The Pew Research Centre, which is a nonpartisan “fact tank” that provides information on the issues, attitudes and trends shaping the US and the world, found in their study, that 60 per cent of the large number of respondents — experts and stakeholders in higher education, including research scientists, higher education leaders, technology developers, futurists and consultants — felt that by 2020, higher education will witness substantial change, including mass adoption of teleconferencing and distance learning, more individualised, just-in-time learning approaches, and a transition to blended learning environments that combine online learning with less-frequent in-class meetings. In a 2012 US senate briefing on education and technology, a group of education experts concurred, noting that, “…we are finally at a time where many factors are converging to overcome historic barriers: increasingly ubiquitous broadband, cheaper devices, digital content, cloud computing, big data, and generally higher levels of comfort with technology among the general population.” Even several academic experts in European universities and industries also express that online education is making a big change particularly because of increasing cost of education. In fact, it is seen that both in the US and Europe, more than 30 per cent of higher education students now take at least one online course during their college career. As a result, many colleges and universities are experimenting with hybrid learning environments that include both online and offline instruction, realising that the transmission of knowledge need no longer be tethered to a college or university campus.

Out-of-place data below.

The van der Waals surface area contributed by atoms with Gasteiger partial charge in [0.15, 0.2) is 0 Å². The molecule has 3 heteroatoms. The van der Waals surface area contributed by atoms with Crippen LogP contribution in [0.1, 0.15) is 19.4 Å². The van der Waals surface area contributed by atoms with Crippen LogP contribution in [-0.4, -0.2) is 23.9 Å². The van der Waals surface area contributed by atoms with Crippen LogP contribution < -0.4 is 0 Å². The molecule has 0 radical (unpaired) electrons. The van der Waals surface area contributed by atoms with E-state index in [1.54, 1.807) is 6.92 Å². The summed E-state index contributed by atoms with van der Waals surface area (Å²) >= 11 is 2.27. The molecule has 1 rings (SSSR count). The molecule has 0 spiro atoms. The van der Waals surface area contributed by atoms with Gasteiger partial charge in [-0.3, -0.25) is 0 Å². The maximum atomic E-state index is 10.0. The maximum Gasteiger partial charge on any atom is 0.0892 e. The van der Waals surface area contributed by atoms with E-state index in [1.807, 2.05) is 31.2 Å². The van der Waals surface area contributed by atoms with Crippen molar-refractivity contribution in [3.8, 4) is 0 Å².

The proliferation of emerging communication technologies has led to new education paradigms, including blended learning, flipped classrooms, distance learning and the growing use of technology to deliver supplemental material. The idea of blended learning is not new. Also called ‘hybrid’ or ‘mixed-mode’ learning, blended learning is a pedagogical approach that combines face-to-face (F2F) teaching and learning with technology-based activities. In 2000, Wesley Baker, professor of communication arts at Cedarville University, Ced­arville, Ohio, introduced the concept of the flipped classroom and in the past decade, it has gained enormous popularity among both students and teachers across Canada, the US and Europe. In its essence, the flipped classroom is a pedagogical model that switches class work with homework and vice versa. In a flipped classroom, teachers record their lecture material for students to view or listen outside of class, as homework. Class time is then used for discussion, working through problems, developing team projects or other collaborative activities. Another technology for the delivery of supplemental material is podcasting — the creation of digital media files for use on iPods and other mp3 players. Podcasting allows students to listen to teacher-created instructional files wherever and whenever desired. Similarly, vodcasting allows students to view teacher-created videos outside of class time on a computer, tablet or other handheld device. There are many benefits in the use of digital media files for the delivery of supplemental instruction. First, and the most obvious, students are already accustomed to using the technology. Second, people learn better when they experience information with multiple senses. Each of these new instructional scenarios is having a direct impact on institutions of higher learning around the world. They are enhancing student engagement and retention, allowing more direct interaction between student and teacher.

For us in India, technology is still an entity to be respected, but never to be brought in operation. Our colleges and universities should blaze new trails in education by implementing technologies that support new and traditional pedagogical approaches and organisational models. We are certainly doing some efforts but making use of technology in education has to become a non-arguable option and this can happen if we focus our efforts in to a mission mode. The 12th plan proposes more than one lakh crore on higher education and a major part of it should be put in ‘technology driven education’ mission.

(The writer is former chairman of UGC, former vice-chancellor of University of Pune and founder director of NAAC)